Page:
On the revival of astronomy in the 9th Century A.D., the Arabs and other mediaeval astronomers also used the gnomon for observations of the sun's altitude, and it was the standard meridian instrument at the great Observatories of Paris and St. Petersburg as late as the middle of the 18th century.
The results obtained with the gnomon are so well within the limits of error required for the present investigation that the observations made with it in ancient times are worthy of close attention. They show that the large divergences from Newcomb's Formula are not simply due to errors of observation, but indicate another factor, which calls for explanation. After due allowance is made for all sources of error, the mediaeval and ancient observations of the obliquity are found to lie consistently on a curve, shown in Figure 2, which is in agreement with Newcomb's Formula in modern times, but differs greatly from it 2000 or 3000 years ago.
If the curve of the ancient observations is continued backwards, it becomes steeper; and about the year 2045 B.C. it gives a value of the obliquity greater than 25 degrees. This is more than 1 degree greater than Newcomb's value, which is 23 degrees, 55 minutes 55 seconds for that date. Finally, in the year 2345 B.C., the curve becomes exactly vertical, and indicates a probable and actual value of about 26 1/2 degrees for that date.
A remarkable confirmation of the obliquity in the year 2045 B.C. is given by the oriented solar Temple of Amen Ra at Karnak, Egypt, the largest temple that has ever been built. This is described in Chapter 8 XXX. Hieroglyphic inscriptions, engraved in granite, show that the ancient Egyptians took great pains to orient their solar temples. The rays of the rising or setting sun, on certain important dates, then shone straight down the long central avenue, or temple axis, into the darkened sanctuary and illuminated the image of the sun-god within it.
In the great Solar Temple at Karnak, this occurred at sunset on the day of the summer solstice. It will be shown that in 2045 B.C., the foundation date of the Temple, the sun's solstitial declination, or maximum distance from the celestial equator, was 25 degrees, 9 minutes, 55 seconds. This value is in exact agreement with the prolongation of the curve of the ancient observations, and exceeds Newcomb's value for that date by 1 degree 14 minutes. Further confirmation, at other points on the curve, is given by the famous solar monuments at Stonehenge, England, and Tiahuanaco, Peru.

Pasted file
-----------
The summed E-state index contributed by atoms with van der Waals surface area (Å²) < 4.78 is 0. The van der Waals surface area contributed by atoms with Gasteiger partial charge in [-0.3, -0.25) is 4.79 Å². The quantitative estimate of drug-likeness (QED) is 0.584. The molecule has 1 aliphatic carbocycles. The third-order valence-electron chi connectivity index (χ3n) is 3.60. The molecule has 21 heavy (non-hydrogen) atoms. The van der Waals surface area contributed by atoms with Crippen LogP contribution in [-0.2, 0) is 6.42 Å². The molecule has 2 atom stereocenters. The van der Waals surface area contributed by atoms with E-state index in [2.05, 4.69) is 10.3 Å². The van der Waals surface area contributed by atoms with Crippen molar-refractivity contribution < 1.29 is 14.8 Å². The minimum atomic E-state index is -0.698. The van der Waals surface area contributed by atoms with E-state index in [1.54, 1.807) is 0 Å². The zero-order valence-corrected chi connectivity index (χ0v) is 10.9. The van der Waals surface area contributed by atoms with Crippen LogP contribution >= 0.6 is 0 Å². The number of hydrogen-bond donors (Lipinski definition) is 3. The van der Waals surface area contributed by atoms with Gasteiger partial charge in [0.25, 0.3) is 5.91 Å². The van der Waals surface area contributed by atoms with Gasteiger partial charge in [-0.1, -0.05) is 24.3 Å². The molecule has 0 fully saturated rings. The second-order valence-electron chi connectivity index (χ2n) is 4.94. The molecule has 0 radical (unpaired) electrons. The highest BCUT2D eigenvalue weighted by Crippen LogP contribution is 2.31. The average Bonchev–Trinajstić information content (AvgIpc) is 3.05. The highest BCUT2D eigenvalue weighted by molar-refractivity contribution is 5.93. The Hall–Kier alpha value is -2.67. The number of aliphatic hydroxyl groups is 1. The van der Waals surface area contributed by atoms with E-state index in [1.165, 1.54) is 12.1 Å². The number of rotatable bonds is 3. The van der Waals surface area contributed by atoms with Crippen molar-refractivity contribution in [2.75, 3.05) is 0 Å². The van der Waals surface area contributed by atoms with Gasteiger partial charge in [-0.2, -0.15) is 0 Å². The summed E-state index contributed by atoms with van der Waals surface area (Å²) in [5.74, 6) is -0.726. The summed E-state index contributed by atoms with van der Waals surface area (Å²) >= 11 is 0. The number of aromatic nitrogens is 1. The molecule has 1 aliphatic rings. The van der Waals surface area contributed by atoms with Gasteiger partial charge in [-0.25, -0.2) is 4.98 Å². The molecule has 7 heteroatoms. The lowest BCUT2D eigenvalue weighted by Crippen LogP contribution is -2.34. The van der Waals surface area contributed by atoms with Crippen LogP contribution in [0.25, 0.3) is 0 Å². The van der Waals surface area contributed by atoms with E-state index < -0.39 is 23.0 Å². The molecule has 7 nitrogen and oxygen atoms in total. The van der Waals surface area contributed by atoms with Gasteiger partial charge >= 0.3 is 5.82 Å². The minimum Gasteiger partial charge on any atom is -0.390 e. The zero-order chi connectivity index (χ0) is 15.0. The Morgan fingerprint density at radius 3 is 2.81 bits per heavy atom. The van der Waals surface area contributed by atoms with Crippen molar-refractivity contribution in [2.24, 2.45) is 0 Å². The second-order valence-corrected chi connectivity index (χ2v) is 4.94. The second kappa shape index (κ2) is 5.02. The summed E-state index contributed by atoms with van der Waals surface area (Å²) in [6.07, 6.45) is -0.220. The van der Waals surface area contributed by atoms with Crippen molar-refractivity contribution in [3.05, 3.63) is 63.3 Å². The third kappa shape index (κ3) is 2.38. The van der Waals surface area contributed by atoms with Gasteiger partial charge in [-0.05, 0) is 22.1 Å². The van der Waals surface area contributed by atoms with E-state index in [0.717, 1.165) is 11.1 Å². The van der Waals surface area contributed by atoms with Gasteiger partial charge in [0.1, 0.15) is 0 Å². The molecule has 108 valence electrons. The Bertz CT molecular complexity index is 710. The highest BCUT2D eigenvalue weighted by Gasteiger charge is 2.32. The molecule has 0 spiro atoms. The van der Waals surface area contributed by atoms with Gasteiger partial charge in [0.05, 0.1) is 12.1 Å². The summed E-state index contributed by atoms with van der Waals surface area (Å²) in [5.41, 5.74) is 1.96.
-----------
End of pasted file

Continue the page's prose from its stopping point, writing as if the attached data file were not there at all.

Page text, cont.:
COMPARISON OF NEWCOMB'S FORMULA WITH THE ANCIENT OBSERVATIONS
We must now consider the relationship between the two curves. This is shown graphically in Figures 1 and 2.
(a) Newcomb’s Formula
Newcomb's Formula for the Obliquity of the Ecliptic, as adopted by the
International Astronomical Congress of 1896, and used ever since then by international agreement, is:
E (1900 + T) = 23º.27’08.26 – 46”.845T – 0”.0059 T2 + 0”.00181T3
Where E = the Obliquity of the Ecliptic
T = the number of centuries from 1900 A.D., taken as ‘+’ for centuries after 1900 A.D., and ‘—’ for centuries before 1900 A.D.
(b) The range of the obliquity
The total range of the variation of the Obliquity of the Ecliptic was calculated by Laplace, in 1825, to be limited to 3º 7’ 30”, or 1º 33’ 45” on each side of the mean value. (1)
Later, in 1872, the American astronomer, J.N. Stockwell, by using more accurate determinations of the masses of the planets, showed that “The limits of the Obliquity of the Apparent Ecliptic to the equator are 24º 35’ 38” and 21º 58’ 36”, whence it follows that the greatest and least declinations of the sun can never differ from each other to any greater extent than 2º 37’ 22” ….. The periods of the secular changes ….. vary between 26,000 and 53,000 years.” (2)
Figure 2 shows the relationship of the curve of the observations to that of Newcomb's Formula back to 3000 B.C., on a larger scale than in Figure 1, and with more detail.
THE NEW CURVE OF OBLIQUITY FOR PAST AGES
Since the normal change of the Obliquity is accurately represented by Newcomb's Formula, it follows that the observational curve in Figure 2 is a compound one. It combines Newcomb's Formula with some other factor which indicates an additional movement of the earth during the last 4000 years.
To find out what that is, the sun's solstitial position or declination, north or south of the celestial equator, is taken as the normal one for any given date, and is subtracted from the observed declination on that date. We then get a collection of differences, or "residuals," which lie upon, or close to, the smooth curve shown in Figure 3.
Curve of residuals (derived curve), showing logarithmic sine curve in relation to observations
THE CURVE OF RESIDUALS
In Figure 3 the top horizontal line shows the scale of dates from 3000 B.C. to 2000 A.D. On the extreme left, in the vertical column, degrees and minutes of the vertical scale are shown, reading vertically downwards from 0º to 2º 35'. The residuals, (i.e., differences between Newcomb's Formula and the observed values), are plotted with reference to these two scales, and the mean curve connecting them is drawn, as shown in the Figure.
It will be seen by inspection that when the curve is produced downwards, it tends to become vertical about the date 2345 B.C. Continuing the curve upwards, it becomes completely horizontal about the date 1850 A.D. This curve is a logarithmic one. It corresponds exactly to a curve of “logarithmic sines." The reader who is well acquainted with mathematical curves can at once recognize this by inspection.